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The Internet and political campaigns

Posted by: | November 17, 2014 | No Comment |

Many people believe that if the Internet didn’t exist, Barack Obama never would have won the Democratic Party’s 2008 nomination, or even more so, the presidency. When he entered the race in February 2007, the then-46-year-old Illinois senator had spent very little time in Washington and was considered a long-shot candidate by many. However, the Obama campaign’s deft use of technology allowed this relatively young and unknown candidate to connect with millions of voters via social media, including Facebook, Twitter and his own campaign Web site. Perhaps even more significant, the Internet helped the Obama campaign break down many of the financial barriers that are commonly associated with an upstart presidential campaign. For example, people spent more than 14.5 million hours watching official videos that Obama staff placed on YouTube. To run these videos on television for the same amount of time would cost an estimated $47 million. Internet technology also revolutionized campaign fundraising by making it easy for anyone to donate small amounts, which added up to one of the best-financed campaigns in history. By the time of the election in 2008, Barack Obama’s campaign raised more than $600 million.


In addition to changing campaign strategy, the Internet has brought major change to how the public accesses political news and information. Rather than relying on information from the major media, individual voters can simply look up a candidate’s voting record online, or even watch videos of speeches the candidate has made. This not only makes information more accessible, but also helps to hold politicians more accountable for their words anolkd actions.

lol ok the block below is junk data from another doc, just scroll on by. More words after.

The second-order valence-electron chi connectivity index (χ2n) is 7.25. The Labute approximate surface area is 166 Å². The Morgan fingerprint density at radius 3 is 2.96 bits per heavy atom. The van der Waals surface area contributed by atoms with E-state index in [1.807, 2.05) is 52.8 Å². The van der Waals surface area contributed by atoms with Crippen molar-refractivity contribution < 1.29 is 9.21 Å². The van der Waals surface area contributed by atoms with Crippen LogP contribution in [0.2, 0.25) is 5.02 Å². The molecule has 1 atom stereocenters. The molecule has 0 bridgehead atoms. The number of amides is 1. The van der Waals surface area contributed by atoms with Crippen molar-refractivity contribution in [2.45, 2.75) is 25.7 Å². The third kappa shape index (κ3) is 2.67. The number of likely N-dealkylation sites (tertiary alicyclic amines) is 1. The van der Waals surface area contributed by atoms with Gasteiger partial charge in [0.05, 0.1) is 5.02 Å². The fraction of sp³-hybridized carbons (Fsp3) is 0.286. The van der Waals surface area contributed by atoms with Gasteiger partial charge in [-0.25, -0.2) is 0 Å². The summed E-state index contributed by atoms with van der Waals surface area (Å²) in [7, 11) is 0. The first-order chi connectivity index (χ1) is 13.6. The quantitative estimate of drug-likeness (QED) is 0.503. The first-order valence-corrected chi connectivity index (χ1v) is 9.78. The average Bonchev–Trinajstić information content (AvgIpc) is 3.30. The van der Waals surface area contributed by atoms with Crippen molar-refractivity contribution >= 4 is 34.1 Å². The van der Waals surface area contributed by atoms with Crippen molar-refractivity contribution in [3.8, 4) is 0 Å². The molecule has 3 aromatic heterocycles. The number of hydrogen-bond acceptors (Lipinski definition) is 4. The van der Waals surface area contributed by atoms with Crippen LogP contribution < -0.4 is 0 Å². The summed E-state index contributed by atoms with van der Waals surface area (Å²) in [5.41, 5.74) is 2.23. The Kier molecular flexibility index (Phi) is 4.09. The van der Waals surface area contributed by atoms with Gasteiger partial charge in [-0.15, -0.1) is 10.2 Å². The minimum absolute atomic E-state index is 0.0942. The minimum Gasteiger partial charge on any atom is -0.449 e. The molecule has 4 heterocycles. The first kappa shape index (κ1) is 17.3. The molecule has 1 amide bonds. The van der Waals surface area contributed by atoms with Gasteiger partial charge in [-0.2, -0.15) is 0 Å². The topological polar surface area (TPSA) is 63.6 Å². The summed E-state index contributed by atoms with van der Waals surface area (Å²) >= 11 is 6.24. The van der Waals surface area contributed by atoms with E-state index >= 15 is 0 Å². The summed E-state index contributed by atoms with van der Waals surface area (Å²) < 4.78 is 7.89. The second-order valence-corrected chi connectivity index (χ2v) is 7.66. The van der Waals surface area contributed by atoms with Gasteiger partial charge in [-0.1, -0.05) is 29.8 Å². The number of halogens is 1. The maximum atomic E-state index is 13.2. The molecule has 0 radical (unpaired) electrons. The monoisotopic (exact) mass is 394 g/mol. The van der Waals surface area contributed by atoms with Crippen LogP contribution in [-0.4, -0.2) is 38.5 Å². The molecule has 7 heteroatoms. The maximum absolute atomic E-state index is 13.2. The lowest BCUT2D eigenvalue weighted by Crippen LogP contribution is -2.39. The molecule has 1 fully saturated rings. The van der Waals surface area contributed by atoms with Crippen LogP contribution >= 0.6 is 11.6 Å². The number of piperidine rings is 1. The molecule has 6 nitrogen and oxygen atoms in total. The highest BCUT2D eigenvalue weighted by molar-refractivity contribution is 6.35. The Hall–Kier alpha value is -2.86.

Of course, while the Internet brings greater access to information, there’s no guarantee that information found online is true. Some argue that without the standards of professional journalism commonly associated with traditional news sources, unscrupulous bloggers or other sources may promote spurious arguments without fear of consequences. Another concern is that the Internet makes it too easy to deliberately or unintentionally spread outright false information, such as the “Obama’s 50 Lies” chain e-mail that spread like wildfire over the Web during the 2008 campaign. On the other hand, while lies spread easily through e-mail, social media and the Web, those same tools have made it much easier for the average person to research, uncover and expose dubious claims on his or her own initiative.

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